© Julie Bolitho 2018

What August Brings

11 Aug 2014

August's bright loneliness crept into my bones again today--late this year, but the sky has been changing all the same for over a week. The blue lines recede into a more sinister white light and dappled shadows splash flowers still trying to bloom, blossoms racing to unfold before the autumn. 

 

My birthday, the fourth of August, comes with the rushing past of the twenty-nine that precede it--amazingly, never a bad birthday. I have been blessed with a lifetime of good friends, people willing to celebrate this living in the bodies of our birth. Even in awkward years of puberty, uncertainty, there still remain whole collections of celebratory photographs: yellow wrapping paper strewn across carpeted floors with pink ribbon, the feet of others "photo-bombing" the corners of old snapshots, people standing in a haze of smoke as candles are blown out. 

 

This afternoon, driving country roads of Oxfordshire I have never known, remnants of a hurricane set contrasting tones across the undulating fields. I moved through light like an apparition--in the lens flare one moment and then gone again the next, like I was never there, like the light had never washed the windscreen, never even kissed the ochre fields... like my hair hadn't been blown by a breeze too cool.

 

I cried.   

 

My fingertips ached with the soft touch of this morning.

 

The rush of the previous six weeks vanished with the tenth of August, the day proceeding my thirtieth birthday party--a quieter night than the twenty-ninth party, but full of beauty all the same.

 

My colleague and friend Tom was on the couch this morning, still under a duvet, the collar of the shirt he wore the night before peeking out with his head. "Hey Sexy!" he said, as I shuffled into the room, a new plush white bathrobe too short caressing my skin. 

 

I whined something about not feeling sexy and instead feeling tired at 9am when we had all gone to bed at 2:45.... Oonagh, my beloved friend of five years, sat pretty on the chair, a drive back to Wimbledon awaiting her (my sleepy brain already worried about her taking on the M4 this Sunday morning). 

 

The house, already tidied in that 2am hour, belied the party of the night before. Only the floor revealed remnants, revelations of the life that lived--bits of food, marks of dirt from feet worn bare in and out of the garden, feet that danced in grass, danced on wood and slate.

 

Each August I sink into a depression following my birthday, but not because I am another year older or because I am petulant and crave more presents and attention, but because of the light... and also, for the last seven years, because of the end of July--a month I spend with people who intrinsically "get me." We teach subjects we love to students who also want to love them. We work hard and play hard. We can be socially awkward and its acceptable. Our conversations are filled with far too many innuendos. Inside jokes are ubiquitous. We breathe July like we're about to jump... and then August deflates the lungs with one long sigh.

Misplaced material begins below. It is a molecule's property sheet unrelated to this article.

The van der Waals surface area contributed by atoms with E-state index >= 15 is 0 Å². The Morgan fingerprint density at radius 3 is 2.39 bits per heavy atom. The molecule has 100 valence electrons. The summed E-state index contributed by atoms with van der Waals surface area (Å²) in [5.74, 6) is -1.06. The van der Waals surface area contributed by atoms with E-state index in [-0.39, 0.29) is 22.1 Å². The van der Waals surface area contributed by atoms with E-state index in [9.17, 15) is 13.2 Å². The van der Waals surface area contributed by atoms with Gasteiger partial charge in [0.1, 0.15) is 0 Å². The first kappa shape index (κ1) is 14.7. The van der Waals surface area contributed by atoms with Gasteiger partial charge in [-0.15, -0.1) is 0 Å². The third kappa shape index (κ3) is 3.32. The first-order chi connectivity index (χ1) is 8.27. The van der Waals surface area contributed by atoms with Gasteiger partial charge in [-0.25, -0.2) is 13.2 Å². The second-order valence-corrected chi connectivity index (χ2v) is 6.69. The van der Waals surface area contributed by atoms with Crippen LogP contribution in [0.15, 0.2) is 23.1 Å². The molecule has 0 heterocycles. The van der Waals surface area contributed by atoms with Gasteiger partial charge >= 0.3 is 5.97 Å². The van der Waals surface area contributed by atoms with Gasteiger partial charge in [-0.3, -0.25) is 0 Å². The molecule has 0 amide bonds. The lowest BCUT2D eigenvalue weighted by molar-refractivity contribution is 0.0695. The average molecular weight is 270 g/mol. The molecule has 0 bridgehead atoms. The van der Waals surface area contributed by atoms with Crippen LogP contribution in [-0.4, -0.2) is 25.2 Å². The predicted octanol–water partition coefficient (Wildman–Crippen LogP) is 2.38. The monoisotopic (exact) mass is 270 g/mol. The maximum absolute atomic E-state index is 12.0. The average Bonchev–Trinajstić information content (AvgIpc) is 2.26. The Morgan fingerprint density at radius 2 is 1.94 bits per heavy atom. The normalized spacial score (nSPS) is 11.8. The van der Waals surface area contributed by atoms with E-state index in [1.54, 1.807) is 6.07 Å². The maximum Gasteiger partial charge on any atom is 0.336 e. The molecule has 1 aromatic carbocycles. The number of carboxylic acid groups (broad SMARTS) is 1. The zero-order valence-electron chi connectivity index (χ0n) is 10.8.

Tom is moving to Poland on Thursday. Our fourth corner of this summer's knitted group, Vikram, is back in London. Oonagh is in Wimbledon until she and her fiance make the move back to Northern Ireland next year. My heart always feels like it it is shredding this time of year. There are long red strands of yarn from the center of my chest that tie to thumb tacks all around the globe. As people move, as they migrate, as they change, as they come back, my heart is pulled open wider. I live with veins that expand across oceans.

 

And sometimes this hurts. Usually the most in August. 

 

When it came time to go this morning, Tom flung the duvet back and said, "Okay. I'm ready." He looked the same as he had seven hours earlier when he was drinking tequila from a plastic solo cup, alert as ever like alcohol was water. I smiled... I had to be ready for him to go too, for him to move out into the mid-August morning light. 

 

A friend said I look the same at thirty as I did at twenty-nine... and he is probably right--but maybe I will always look the same, as it is the same marrow within that responds to the fading light of summer with trepidation, sadness, and an eagerness to surrender to the autumn. Nonetheless, despite missing the "2" in front of my age, thirty feels like a swooping blessing, lifting me from my twenty-ninth year, which for a variety of reasons, it feels like I barely survived. I can only hope such growing pains blossom me into thirty (unless I too am just a late-blooming gladiola, hoping to open peach flowers before leaves fall all around me). 

 

Italy welcomes me again this August, as everything fades toward September. It has held me the last seven years... and it feels safe in the lullaby of the language, snug on the tongue of sun-soaked tomatoes. 

 

I live with my heart opening, reaching back thirty years to birthday parties celebrated with some who are now dead--those heart strands reaching even beyond maps of the known. I'm always sending vibrations down the lines--back home to those who knew my eyes at fourteen, who will know them if they make it to forty. I was born to a sun that makes leather, deep heat of a lion's breath.... So maybe this is why August cuts so--the heart muscle opening out to dry light, the last flowers spilling, everything living for those soft touches of morning before accepting the leaving and changing of things.

 

 

 

 

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